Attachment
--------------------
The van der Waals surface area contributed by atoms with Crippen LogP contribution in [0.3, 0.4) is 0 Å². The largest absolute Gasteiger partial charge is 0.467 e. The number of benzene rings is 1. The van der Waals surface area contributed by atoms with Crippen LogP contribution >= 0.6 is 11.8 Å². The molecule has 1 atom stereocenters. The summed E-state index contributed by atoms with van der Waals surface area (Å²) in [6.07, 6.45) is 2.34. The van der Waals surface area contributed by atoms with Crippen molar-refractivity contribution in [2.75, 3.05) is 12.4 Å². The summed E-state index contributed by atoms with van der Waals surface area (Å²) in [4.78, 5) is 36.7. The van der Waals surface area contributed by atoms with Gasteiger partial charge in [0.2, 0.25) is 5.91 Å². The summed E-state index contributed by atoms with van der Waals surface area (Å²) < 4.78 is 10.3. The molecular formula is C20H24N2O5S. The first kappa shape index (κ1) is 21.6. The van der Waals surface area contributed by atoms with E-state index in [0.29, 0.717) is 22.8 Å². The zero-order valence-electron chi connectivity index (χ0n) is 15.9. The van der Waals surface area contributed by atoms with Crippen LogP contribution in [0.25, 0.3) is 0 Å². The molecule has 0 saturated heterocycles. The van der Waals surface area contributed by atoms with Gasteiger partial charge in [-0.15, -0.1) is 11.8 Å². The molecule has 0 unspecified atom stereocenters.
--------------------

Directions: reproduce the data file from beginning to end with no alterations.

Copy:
The van der Waals surface area contributed by atoms with Crippen LogP contribution in [0.3, 0.4) is 0 Å². The largest absolute Gasteiger partial charge is 0.467 e. The number of benzene rings is 1. The van der Waals surface area contributed by atoms with Crippen LogP contribution >= 0.6 is 11.8 Å². The molecule has 1 atom stereocenters. The summed E-state index contributed by atoms with van der Waals surface area (Å²) in [6.07, 6.45) is 2.34. The van der Waals surface area contributed by atoms with Crippen molar-refractivity contribution in [2.75, 3.05) is 12.4 Å². The summed E-state index contributed by atoms with van der Waals surface area (Å²) in [4.78, 5) is 36.7. The van der Waals surface area contributed by atoms with Gasteiger partial charge in [0.2, 0.25) is 5.91 Å². The summed E-state index contributed by atoms with van der Waals surface area (Å²) < 4.78 is 10.3. The molecular formula is C20H24N2O5S. The first kappa shape index (κ1) is 21.6. The van der Waals surface area contributed by atoms with E-state index in [0.29, 0.717) is 22.8 Å². The zero-order valence-electron chi connectivity index (χ0n) is 15.9. The van der Waals surface area contributed by atoms with Crippen LogP contribution in [0.25, 0.3) is 0 Å². The molecule has 0 saturated heterocycles. The van der Waals surface area contributed by atoms with Gasteiger partial charge in [-0.15, -0.1) is 11.8 Å². The molecule has 0 unspecified atom stereocenters.